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Posted on Jun 10 2022 by Bobbie Kelly

NR Times: Darran, a patient in our care who lives with Huntington's Disease, shares his story

54 year old Darran has been interviewed by leading Neurorehabilitation magazine NR Times. Read on for his story of diagnosis, finding support and looking to the future.

My name is Darran and I am 54 years old. I am a qualified builder and electrical engineer by background. I was diagnosed with Huntington’s disease in 2016.

Receiving a diagnosis came as a shock and raised a number of questions for me, including what this meant for my life, my aspirations and relationships. These answers were not forthcoming, which raised my anxieties.

I was in search of answers, and without signposting, did not know what to do or where to go.

I became quite hot headed and did not recognise where my behaviour was coming from, but there was an illness I could feel in me.

It was difficult to me to own these changes that myself and others were noticing. I started to isolate myself and push others away to shield them, and I was losing friendships because of it.

It was important for me to work out my past, plan for my future, and to find the right solution for me. I wanted to be living my life to its fullest and to do the best I could do each and every day.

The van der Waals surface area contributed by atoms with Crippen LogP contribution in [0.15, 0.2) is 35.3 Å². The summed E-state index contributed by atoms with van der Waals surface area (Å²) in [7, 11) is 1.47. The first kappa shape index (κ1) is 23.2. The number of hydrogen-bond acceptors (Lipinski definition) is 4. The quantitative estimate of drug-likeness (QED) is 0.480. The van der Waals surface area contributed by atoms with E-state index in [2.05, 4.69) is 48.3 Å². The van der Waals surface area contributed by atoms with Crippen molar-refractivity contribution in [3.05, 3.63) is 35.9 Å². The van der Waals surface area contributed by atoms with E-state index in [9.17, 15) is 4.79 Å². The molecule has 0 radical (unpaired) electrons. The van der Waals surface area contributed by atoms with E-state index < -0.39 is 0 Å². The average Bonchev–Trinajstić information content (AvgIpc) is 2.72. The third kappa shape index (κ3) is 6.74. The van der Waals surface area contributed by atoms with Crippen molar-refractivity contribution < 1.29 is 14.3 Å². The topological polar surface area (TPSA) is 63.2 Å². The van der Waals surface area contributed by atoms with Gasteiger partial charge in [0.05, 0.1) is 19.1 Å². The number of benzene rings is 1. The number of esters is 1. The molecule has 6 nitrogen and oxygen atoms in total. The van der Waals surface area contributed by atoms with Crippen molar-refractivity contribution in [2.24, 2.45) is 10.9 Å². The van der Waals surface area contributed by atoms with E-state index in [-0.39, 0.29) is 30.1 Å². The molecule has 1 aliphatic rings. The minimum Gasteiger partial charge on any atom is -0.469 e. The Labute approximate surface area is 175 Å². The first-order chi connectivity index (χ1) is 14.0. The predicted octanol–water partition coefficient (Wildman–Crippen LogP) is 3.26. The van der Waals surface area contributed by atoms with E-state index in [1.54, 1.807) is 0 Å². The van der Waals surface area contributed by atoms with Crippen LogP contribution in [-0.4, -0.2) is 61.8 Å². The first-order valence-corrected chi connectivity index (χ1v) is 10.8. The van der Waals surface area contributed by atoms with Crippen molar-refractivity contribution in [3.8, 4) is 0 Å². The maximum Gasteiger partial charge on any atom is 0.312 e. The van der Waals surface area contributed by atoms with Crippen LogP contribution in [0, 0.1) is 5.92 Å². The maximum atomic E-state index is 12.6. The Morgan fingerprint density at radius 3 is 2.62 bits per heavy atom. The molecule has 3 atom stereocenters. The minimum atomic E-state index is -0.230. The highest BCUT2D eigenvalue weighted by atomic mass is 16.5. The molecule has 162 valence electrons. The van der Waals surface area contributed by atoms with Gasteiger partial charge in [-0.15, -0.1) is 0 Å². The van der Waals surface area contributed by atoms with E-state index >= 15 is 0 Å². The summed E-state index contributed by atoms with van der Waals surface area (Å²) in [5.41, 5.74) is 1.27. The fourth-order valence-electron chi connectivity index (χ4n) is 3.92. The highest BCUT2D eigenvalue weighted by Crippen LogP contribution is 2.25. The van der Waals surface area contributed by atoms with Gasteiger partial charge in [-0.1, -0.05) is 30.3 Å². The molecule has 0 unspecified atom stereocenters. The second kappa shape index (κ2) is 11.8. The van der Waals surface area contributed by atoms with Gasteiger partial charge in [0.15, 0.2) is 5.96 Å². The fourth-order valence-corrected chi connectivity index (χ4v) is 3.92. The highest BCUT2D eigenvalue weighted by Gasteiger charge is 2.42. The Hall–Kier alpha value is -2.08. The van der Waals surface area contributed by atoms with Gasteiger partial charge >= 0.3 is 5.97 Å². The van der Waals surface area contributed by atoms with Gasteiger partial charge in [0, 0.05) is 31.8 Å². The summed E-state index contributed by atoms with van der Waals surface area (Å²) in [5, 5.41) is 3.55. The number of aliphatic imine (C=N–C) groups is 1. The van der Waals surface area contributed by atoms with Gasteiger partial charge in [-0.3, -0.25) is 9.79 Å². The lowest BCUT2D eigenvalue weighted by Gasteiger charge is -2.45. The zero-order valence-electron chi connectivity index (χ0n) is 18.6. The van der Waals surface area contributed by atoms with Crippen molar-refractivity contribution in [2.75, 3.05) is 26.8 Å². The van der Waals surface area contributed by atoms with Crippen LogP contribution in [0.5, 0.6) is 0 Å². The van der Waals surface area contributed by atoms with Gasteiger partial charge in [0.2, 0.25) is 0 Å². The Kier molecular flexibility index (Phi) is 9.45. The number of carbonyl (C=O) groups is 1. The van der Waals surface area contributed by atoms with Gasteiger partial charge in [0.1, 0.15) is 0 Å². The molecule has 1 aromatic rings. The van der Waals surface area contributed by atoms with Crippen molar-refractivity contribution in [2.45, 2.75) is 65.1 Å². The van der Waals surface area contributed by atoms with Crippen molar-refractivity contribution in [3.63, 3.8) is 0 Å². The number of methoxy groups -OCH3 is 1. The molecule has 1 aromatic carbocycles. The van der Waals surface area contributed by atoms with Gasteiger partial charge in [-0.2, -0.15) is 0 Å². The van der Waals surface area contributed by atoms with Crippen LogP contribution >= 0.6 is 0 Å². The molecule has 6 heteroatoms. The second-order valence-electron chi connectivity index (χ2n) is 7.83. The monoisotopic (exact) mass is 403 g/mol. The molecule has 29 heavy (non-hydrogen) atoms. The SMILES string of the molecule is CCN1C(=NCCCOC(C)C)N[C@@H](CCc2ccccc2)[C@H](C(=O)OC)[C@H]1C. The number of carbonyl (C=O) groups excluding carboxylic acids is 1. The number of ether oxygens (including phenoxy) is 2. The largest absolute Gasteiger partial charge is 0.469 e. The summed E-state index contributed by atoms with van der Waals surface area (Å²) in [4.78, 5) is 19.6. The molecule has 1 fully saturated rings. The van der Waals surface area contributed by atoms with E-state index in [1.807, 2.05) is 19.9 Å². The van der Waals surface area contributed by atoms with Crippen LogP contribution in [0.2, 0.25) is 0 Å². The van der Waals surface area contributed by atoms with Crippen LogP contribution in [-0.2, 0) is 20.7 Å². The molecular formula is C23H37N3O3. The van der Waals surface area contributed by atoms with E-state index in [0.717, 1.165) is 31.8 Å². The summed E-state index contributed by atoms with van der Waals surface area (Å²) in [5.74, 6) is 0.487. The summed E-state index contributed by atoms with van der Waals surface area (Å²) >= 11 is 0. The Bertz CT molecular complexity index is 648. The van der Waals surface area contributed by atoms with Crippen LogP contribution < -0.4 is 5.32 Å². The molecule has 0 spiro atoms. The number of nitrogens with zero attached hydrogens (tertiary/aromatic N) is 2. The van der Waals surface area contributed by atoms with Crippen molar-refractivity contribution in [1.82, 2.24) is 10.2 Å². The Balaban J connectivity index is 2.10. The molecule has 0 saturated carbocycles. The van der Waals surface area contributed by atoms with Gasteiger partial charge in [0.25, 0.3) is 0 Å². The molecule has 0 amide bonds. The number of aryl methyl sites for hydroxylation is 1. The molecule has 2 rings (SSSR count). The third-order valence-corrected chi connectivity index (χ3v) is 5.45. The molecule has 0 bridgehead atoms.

Over the years, I have found it difficult to trust and put my faith in professionals. I felt misunderstood, and did not think I was getting the right support. I expected more from the system.

I could not fix myself, and felt I was crawling through the mud.

It was only when I came to St Andrew’s that things started to change for me. I began to open up a bit more. I was in good hands and that gave me a bit more hope.

It was a new start to something better. I realised that, in an unexpected turn of events, I had needed to be here all along.

Getting the foundations right is so important as a platform for growth.

The staff provide predictability and flexible structure. They have got to know me for who I am, which has improved my quality of life. I don’t have to think twice here. They understand Huntington’s disease and my needs, and help adapt to changes with me.

I can now think more clearly and have belief in myself and my future.

This article was first published by NR Times in June 2022.